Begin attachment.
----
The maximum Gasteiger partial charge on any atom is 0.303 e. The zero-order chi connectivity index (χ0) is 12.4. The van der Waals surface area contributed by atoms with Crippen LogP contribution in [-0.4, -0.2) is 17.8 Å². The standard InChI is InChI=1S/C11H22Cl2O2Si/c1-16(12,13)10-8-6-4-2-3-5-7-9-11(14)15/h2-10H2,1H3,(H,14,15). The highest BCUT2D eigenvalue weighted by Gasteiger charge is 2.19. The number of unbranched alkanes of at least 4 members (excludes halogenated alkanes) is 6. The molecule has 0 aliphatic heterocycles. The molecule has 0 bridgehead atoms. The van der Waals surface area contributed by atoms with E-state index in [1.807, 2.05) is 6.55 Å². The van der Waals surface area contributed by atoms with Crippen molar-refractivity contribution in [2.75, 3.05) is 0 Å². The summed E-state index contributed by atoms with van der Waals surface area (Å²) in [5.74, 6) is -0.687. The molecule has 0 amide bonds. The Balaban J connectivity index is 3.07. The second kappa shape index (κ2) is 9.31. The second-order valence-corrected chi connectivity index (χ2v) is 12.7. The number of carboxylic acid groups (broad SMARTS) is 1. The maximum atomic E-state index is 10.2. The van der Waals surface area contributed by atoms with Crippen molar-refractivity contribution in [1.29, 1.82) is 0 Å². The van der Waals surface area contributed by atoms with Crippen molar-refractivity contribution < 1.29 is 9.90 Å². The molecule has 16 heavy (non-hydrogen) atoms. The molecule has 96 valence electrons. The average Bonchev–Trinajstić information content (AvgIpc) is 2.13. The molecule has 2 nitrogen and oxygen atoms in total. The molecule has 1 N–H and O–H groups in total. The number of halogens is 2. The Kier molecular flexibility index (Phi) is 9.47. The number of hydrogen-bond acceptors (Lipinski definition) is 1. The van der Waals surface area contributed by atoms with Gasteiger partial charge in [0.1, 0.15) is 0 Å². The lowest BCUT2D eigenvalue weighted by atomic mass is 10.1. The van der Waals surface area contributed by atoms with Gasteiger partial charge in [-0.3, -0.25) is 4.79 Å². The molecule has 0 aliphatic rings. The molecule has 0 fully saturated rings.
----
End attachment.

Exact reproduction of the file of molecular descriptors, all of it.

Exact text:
The maximum Gasteiger partial charge on any atom is 0.303 e. The zero-order chi connectivity index (χ0) is 12.4. The van der Waals surface area contributed by atoms with Crippen LogP contribution in [-0.4, -0.2) is 17.8 Å². The standard InChI is InChI=1S/C11H22Cl2O2Si/c1-16(12,13)10-8-6-4-2-3-5-7-9-11(14)15/h2-10H2,1H3,(H,14,15). The highest BCUT2D eigenvalue weighted by Gasteiger charge is 2.19. The number of unbranched alkanes of at least 4 members (excludes halogenated alkanes) is 6. The molecule has 0 aliphatic heterocycles. The molecule has 0 bridgehead atoms. The van der Waals surface area contributed by atoms with E-state index in [1.807, 2.05) is 6.55 Å². The van der Waals surface area contributed by atoms with Crippen molar-refractivity contribution in [2.75, 3.05) is 0 Å². The summed E-state index contributed by atoms with van der Waals surface area (Å²) in [5.74, 6) is -0.687. The molecule has 0 amide bonds. The Balaban J connectivity index is 3.07. The second kappa shape index (κ2) is 9.31. The second-order valence-corrected chi connectivity index (χ2v) is 12.7. The number of carboxylic acid groups (broad SMARTS) is 1. The maximum atomic E-state index is 10.2. The van der Waals surface area contributed by atoms with Crippen molar-refractivity contribution in [1.29, 1.82) is 0 Å². The van der Waals surface area contributed by atoms with Crippen molar-refractivity contribution < 1.29 is 9.90 Å². The molecule has 16 heavy (non-hydrogen) atoms. The molecule has 96 valence electrons. The average Bonchev–Trinajstić information content (AvgIpc) is 2.13. The molecule has 2 nitrogen and oxygen atoms in total. The molecule has 1 N–H and O–H groups in total. The number of halogens is 2. The Kier molecular flexibility index (Phi) is 9.47. The number of hydrogen-bond acceptors (Lipinski definition) is 1. The van der Waals surface area contributed by atoms with Gasteiger partial charge in [0.1, 0.15) is 0 Å². The lowest BCUT2D eigenvalue weighted by atomic mass is 10.1. The van der Waals surface area contributed by atoms with Gasteiger partial charge in [-0.3, -0.25) is 4.79 Å². The molecule has 0 aliphatic rings. The molecule has 0 fully saturated rings.